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Reverse Mortgage Basics

Reverse Mortgage Basics

A reverse mortgage is a type of home equity loan for seniors age 62 and older used to turn a portion of their home equity into cash as needed. It was conceived as a means to help retirees with limited income use the accumulated wealth in their homes to cover basic monthly living expenses and pay for health care. However, there is no restriction how reverse mortgage proceeds can be used.

The loan is called a reverse mortgage because instead of making monthly payments to a lender, as with a traditional mortgage, the lender makes payments to the borrower. The borrower is not required to pay back the loan until the home is sold or otherwise vacated.  As long as the borrower lives in the home he or she is not required to make any monthly payments towards the loan balance. 

Basic Requirements to Qualify for a Loan

In order to qualify for a reverse mortgage loan, the borrower must satisfy the following requirements:

  • The borrower must be atleast 62 years old,
  • He/she must own the home, on the basis of which the loan is to be applied,
  • The borrower must live there as his primary residence,
  • He/she must have about 50% or more equity in that home,
  • The borrower must remain current on real estate taxes, homeowners insurance, and other mandatory obligations or fees.
  • The borrower is responsible for completing mandatory repairs and maintaining the condition of the property.

Types of Reverse Mortgages

As you consider whether a reverse mortgage is right for you, also consider which of the three types of reverse mortgage might best suit your needs.

  • Single-purpose Reverse Mortgage: A single-purpose reverse mortgage is offered by local, state and non-profit agencies. It is the least expensive of the three types, and must be used for a stated specific purpose, such as home repairs or property taxes. 
  • Home Equity Conversion Mortgage (HECM): These are backed by the U.S. Department of Housing and Urban Development. HECMs are the most popular type of reverse mortgage because they can be used for any reason and they carry no income limitations or medical requirements.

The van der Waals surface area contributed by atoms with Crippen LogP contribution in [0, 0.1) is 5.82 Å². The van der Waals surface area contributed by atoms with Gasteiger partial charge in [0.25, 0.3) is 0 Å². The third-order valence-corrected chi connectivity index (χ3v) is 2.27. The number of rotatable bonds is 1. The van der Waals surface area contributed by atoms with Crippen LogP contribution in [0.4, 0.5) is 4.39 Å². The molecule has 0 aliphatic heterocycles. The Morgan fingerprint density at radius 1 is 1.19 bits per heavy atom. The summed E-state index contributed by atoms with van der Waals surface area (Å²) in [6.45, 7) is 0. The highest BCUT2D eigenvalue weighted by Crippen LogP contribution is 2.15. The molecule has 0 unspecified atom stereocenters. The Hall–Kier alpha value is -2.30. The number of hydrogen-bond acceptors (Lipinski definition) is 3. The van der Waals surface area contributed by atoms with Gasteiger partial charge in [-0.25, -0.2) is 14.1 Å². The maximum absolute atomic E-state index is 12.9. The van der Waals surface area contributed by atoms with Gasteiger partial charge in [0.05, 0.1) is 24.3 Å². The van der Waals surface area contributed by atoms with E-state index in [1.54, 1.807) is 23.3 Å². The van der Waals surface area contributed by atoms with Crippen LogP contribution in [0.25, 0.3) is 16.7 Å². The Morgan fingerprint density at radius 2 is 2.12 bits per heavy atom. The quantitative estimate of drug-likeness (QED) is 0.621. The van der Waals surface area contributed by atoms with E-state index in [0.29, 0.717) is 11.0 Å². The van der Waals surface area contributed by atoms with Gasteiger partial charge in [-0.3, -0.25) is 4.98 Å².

• Proprietary Reverse Mortgage: These are available only to those who have homes that appraise at a high value. Borrowers who owe less on their homes will have access to more cash. Usually, these mortgages are available through private lending companies and are used when the borrower requires a large cash advance.

Is a reverse mortgage Safe?

A reverse mortgage allows you to convert part of the equity in your home into cash without having to sell your home or pay additional monthly bills. You remain the owner of your home as long as you comply with loan terms. You can repay your loan at any time without incurring any additional costs.

Sometimes it can be complicated and might not be right for you. A reverse mortgage can use up the equity in your home, which means fewer assets for you and your heirs. If you do decide to look for one, review the different types of reverse mortgages, and comparison shop before you decide on a particular company.

Maximum Reverse Mortgage Limits

These limits are often unique to each lender of the proprietary and single-purpose loans, therefore it is difficult to provide the helpful guidelines. However, it is for sure that no one gets to borrow against 100 percent of their home equity. This is because unlike traditional “forward” mortgages, reverse mortgage balances increase over time. If you were to borrow against all of your equity, your loan balance would soon outstrip your home value.

Your Right to Cancel

With most reverse mortgages, you have at least three business days after closing to cancel the deal for any reason, without penalty. This is known as your right of “rescission.” To cancel, you must notify the lender in writing. Send your letter by certified mail, and ask for a return receipt. That will let you document what the lender got, and when. Keep copies of your correspondence and any enclosures. After you cancel, the lender has 20 days to return any money you’ve paid for the financing.


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